Question:  Now Mr Loud that the production of large numbers of planes is envisaged by companies like Boeing or Airbus using composites in both their fuselage, wings or tails for instance, parts which are then to be built in different countries (4), be that Japan, Europe or the US, how can it work to assemble all these. Second, another consequence of this globalized market, most of the suppliers are the same for these two companies. About 50% of an aircraft being built nowadays is in various countries. How do you imagine that future if we envisage large numbers of planes, thousands of them for instance?

Steve Loud: The technology has globalized greatly in composites over the last few years which has enabled many new or distant producers to compete for and supply programs like Airbus and Boeing or the military. Lockheed-Martin emphasizes their global team for fighter-aircraft for example, as does Boeing for 787 and Airbus for its planes. Now we have Italy, Russia, China, Japan, Indonesia, Malaysia, Australia, and many other countries entering the supply chain. Some of this is for offset purposes, and some of it is to aid the marketing effort to sell planes to those countries, and much of it is to get the best technology most affordably.

As far as units ­ most of these companies can do hundreds of units of structures today, but they are not set to do thousands of units per year today, except perhaps in the missile industry, where composites are used by the thousands of small pieces for components.

So, the technology can do it. It is really a question of the economic and performance trade offs, and each application for each system has to do a trade study to determine what the most cost-effective solution is on unit volumes.

And, keep in mind that all of the rest of the large aircraft will likely follow this material shift. Replacement must come some day for the A3220, A330, A340, 737, 777, even 747. Now that will take a lot of carbon-fiber composites. We are just beginning a major paradigm shift from metal to composites here.

Don't forget another material going increasingly into these new aircraft, Titanium, can save considerable weight versus aluminium, even more than composites in some applications.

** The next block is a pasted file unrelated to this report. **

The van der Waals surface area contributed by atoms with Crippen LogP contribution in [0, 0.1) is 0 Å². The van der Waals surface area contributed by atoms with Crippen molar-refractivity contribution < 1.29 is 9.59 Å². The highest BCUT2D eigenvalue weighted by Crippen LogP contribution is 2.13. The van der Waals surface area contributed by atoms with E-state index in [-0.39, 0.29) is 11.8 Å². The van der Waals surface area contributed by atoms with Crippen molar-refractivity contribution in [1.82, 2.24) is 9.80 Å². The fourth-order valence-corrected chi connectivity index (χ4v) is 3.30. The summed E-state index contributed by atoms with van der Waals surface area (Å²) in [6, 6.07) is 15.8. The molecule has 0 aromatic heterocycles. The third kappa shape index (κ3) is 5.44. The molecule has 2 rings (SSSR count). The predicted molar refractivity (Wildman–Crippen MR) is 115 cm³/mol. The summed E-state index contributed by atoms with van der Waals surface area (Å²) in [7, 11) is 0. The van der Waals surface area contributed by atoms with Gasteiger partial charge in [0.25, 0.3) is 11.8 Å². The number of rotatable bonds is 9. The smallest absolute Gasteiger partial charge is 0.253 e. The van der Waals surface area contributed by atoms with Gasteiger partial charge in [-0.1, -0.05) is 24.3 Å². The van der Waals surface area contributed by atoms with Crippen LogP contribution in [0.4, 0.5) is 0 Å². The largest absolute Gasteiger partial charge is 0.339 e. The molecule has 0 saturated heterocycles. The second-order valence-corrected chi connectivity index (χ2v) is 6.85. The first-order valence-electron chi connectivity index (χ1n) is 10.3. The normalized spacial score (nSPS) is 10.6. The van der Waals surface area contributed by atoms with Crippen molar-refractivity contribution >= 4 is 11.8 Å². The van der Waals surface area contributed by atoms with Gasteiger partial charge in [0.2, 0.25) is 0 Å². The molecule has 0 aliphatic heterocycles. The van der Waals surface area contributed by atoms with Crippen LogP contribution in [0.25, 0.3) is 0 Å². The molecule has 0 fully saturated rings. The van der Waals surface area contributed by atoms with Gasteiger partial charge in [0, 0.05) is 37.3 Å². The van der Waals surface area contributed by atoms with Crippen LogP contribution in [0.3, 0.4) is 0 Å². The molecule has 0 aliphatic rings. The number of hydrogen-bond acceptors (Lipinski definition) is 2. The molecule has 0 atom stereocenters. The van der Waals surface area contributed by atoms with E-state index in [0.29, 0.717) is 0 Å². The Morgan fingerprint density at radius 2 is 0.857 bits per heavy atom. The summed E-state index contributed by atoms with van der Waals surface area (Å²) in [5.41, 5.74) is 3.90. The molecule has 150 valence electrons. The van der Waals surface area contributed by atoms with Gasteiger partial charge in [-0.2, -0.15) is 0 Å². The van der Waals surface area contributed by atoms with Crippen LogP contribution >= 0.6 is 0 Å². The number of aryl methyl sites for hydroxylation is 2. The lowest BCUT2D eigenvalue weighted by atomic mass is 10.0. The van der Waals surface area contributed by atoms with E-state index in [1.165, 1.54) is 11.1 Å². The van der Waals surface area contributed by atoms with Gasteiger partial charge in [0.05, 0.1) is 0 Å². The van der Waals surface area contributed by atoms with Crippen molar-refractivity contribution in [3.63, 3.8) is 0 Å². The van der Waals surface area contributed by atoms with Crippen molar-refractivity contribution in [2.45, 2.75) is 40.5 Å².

Question: About ten percent?

Steve Loud: Boeing is targeting the 787 to save 20 or 22% on fuel. But that's a combination of aerodynamics, A lighter hull and vastly improved engines (that also use composites in their fan-blades and nacelles, and so each contributes a significant portion of that fuel economy gain.

Composites, because they allow lighter weight, add the fuel economy but more importantly they add to payload and they add the range, when we are talking aircraft. And when we're talking ships, they add great cost-corrosion resistance plus provide stealth characteristics. There are many benefits tow which each system has to adapt, which benefits the designer and operator wants and is willing to pay for.

There is a lot to consider. Composites come in many varieties, with many kinds of fibers, many kinds of plastic resins, fillers, core materials, and other items. Each material is tailored for the application and we are really talking a "system" of materials that does the job

Question: Some countries, let us say China to take an example, agree to buy such high technologies such as planes, but they ask for technology transfers. Is there not a danger that the client today becomes at the end the one that sells tomorrow? As far as composites are concerned, a region like Asia could see its industry boosted in the near future?

Steve Loud: Absolutely. In the case of Japan, Boeing has delegated the wing construction to Mitsubishi Heavy Industries, which is the first time Boeing has ever had anybody build wings for them, and this time they are doing it with the leading technology, carbon-fiber composites. So that's a major transfer. In the case of China or Indonesia or Australia or Malaysia, there is a transfer for secondary composite parts, like control surfaces, flaps and so on. And some extension of other components.